In the far-reaching conversation, Clinton and the self-proclaimed "King of All Media" and, without a doubt, the best interviewer in America discussed everything from Donald Trump's inauguration to her sexuality.

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Offering parental leave for new fathers could help close the gender gap, removing the unfair "motherhood penalty" women receive for taking time off after giving birth. However, a new study finds that parental leave also has a pay gap. Men are less likely to take time off, however, when they do, they're more likely to get paid for it.

A survey of 2,966 men and women conducted by New America found that men are more likely to receive paid parental leave. Over half (52%) of fathers had fully paid parental leave, and 14% of fathers had partially paid parental leave. In comparison, 33% of mothers had fully paid parental leave and 19% had partially paid parental leave.

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Fortunately, you can cut down on the amount of waste you produce by cutting down on disposable products. And even more fortunately, there are sustainable (and cute) replacements that won't damage the environment.

Coconut bowls


Who says sustainable can't also be stylish? These cute coconut bowls were handmade using reclaimed coconuts, making each piece one of a kind. Not only are they organic and biodegradable, but they're also durable, in case your dinner parties tend to get out of hand. The matching ebony wood spoons were polished with the same coconut oil as the bowls.

Cocostation Set of 2 Vietnamese Coconut Bowls and Spoons, $14.99; at Amazon

Solar powered phone charger


Why spend time looking around for an outlet when you can just harness the power of the sun? This solar powered phone charger will make sure your phone never dies as long as you can bask in the sun's rays. As an added bonus, this charger was made using eco-friendly silicone rubber. It's win-win all around.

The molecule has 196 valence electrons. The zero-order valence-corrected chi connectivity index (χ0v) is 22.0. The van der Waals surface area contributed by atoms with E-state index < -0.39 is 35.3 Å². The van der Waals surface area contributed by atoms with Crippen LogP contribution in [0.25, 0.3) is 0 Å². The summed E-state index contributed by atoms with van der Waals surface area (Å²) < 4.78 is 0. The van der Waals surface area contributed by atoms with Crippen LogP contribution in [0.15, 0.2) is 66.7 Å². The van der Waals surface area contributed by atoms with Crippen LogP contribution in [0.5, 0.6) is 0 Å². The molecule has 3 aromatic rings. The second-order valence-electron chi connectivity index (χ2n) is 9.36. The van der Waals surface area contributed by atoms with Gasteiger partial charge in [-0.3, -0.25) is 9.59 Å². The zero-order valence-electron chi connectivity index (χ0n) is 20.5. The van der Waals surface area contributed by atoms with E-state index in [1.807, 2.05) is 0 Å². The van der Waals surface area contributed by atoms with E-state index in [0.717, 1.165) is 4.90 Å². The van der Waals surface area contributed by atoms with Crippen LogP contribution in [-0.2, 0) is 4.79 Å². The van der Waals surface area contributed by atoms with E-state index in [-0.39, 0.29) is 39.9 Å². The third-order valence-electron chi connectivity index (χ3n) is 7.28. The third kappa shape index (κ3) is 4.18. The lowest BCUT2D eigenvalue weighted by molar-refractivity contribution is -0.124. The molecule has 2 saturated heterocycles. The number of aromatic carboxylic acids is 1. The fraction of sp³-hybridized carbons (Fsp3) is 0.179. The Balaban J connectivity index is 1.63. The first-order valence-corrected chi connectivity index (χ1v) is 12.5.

Dizaul Solar Charger, 5000mAh Portable Solar Power Bank, $19.95; at Amazon, $19.95; at Amazon

Herb garden kit

Planter Pro

Put some green in your life with this herb planter. The kit comes with everything you need to get a garden growing, including a moisture meter that helps you determine if your herbs are getting the right amount of food to flourish. All the seeds included are certified to be non-GMO and non-hybrids, meaning you can have fresh, organic herbs right at your fingertips.

Planter Pro's Herb Garden Cedar Planter, $39.00; at Amazonedar Planter, $39.00; at Amazon

Reusable Keurig cups

K & J

Keurig cups are convenient, but they also create a ton of plastic waste. These Keurig-compatible plastic cups are an easy way to cut down on the amount of trash you create without cutting down on your caffeine. Additionally, you won't have to keep on buying K Cups, which means you'll be saving money and the environment.

K&J Reusable Filter Cups, $8.95 for a set of 4,; at Amazon

Low-flow shower head


Low-flow water fixtures can cut down your water consumption, which saves you money while also saving one of the Earth's resources. This shower head was designed with a lighter flow in mind, which means you'll be able to cut down on water usage without feeling like you're cutting down on your shower.

Speakman Low Flow Shower Head, $14.58; at Amazon

Bamboo safety razor


Instead of throwing away a disposable razor every time you shave, invest in an eco-friendly, reusable one. This unisex shaver isn't just sustainable, it's also sharp-looking, which means it would make a great gift for the holidays.

Zomchi Safety Razor, $16.99; at Amazon